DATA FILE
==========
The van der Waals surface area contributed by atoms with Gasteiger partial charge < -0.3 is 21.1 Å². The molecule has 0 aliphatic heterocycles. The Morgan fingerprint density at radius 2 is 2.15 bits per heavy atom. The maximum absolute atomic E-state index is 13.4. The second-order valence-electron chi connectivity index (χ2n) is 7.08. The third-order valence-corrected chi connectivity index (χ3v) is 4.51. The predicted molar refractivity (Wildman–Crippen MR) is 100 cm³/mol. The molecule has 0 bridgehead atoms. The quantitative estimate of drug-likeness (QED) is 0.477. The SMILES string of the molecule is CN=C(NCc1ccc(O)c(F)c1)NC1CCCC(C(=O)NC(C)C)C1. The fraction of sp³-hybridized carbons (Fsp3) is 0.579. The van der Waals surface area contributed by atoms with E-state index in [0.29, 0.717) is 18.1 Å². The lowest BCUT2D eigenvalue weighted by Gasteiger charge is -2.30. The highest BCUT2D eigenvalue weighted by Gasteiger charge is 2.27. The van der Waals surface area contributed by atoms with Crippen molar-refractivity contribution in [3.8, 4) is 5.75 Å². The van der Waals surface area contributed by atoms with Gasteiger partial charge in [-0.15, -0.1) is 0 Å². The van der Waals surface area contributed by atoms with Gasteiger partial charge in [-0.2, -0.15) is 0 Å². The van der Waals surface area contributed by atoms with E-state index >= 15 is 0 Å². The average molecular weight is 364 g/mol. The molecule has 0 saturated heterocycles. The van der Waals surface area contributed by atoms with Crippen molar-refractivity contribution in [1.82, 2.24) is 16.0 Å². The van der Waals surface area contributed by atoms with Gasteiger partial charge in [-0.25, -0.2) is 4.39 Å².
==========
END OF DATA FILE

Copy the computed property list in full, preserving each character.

The van der Waals surface area contributed by atoms with Gasteiger partial charge < -0.3 is 21.1 Å². The molecule has 0 aliphatic heterocycles. The Morgan fingerprint density at radius 2 is 2.15 bits per heavy atom. The maximum absolute atomic E-state index is 13.4. The second-order valence-electron chi connectivity index (χ2n) is 7.08. The third-order valence-corrected chi connectivity index (χ3v) is 4.51. The predicted molar refractivity (Wildman–Crippen MR) is 100 cm³/mol. The molecule has 0 bridgehead atoms. The quantitative estimate of drug-likeness (QED) is 0.477. The SMILES string of the molecule is CN=C(NCc1ccc(O)c(F)c1)NC1CCCC(C(=O)NC(C)C)C1. The fraction of sp³-hybridized carbons (Fsp3) is 0.579. The van der Waals surface area contributed by atoms with E-state index in [0.29, 0.717) is 18.1 Å². The lowest BCUT2D eigenvalue weighted by Gasteiger charge is -2.30. The highest BCUT2D eigenvalue weighted by Gasteiger charge is 2.27. The van der Waals surface area contributed by atoms with Crippen molar-refractivity contribution in [3.8, 4) is 5.75 Å². The van der Waals surface area contributed by atoms with Gasteiger partial charge in [-0.15, -0.1) is 0 Å². The van der Waals surface area contributed by atoms with Gasteiger partial charge in [-0.2, -0.15) is 0 Å². The van der Waals surface area contributed by atoms with E-state index >= 15 is 0 Å². The average molecular weight is 364 g/mol. The molecule has 0 saturated heterocycles. The van der Waals surface area contributed by atoms with Crippen molar-refractivity contribution in [1.82, 2.24) is 16.0 Å². The van der Waals surface area contributed by atoms with Gasteiger partial charge in [-0.25, -0.2) is 4.39 Å².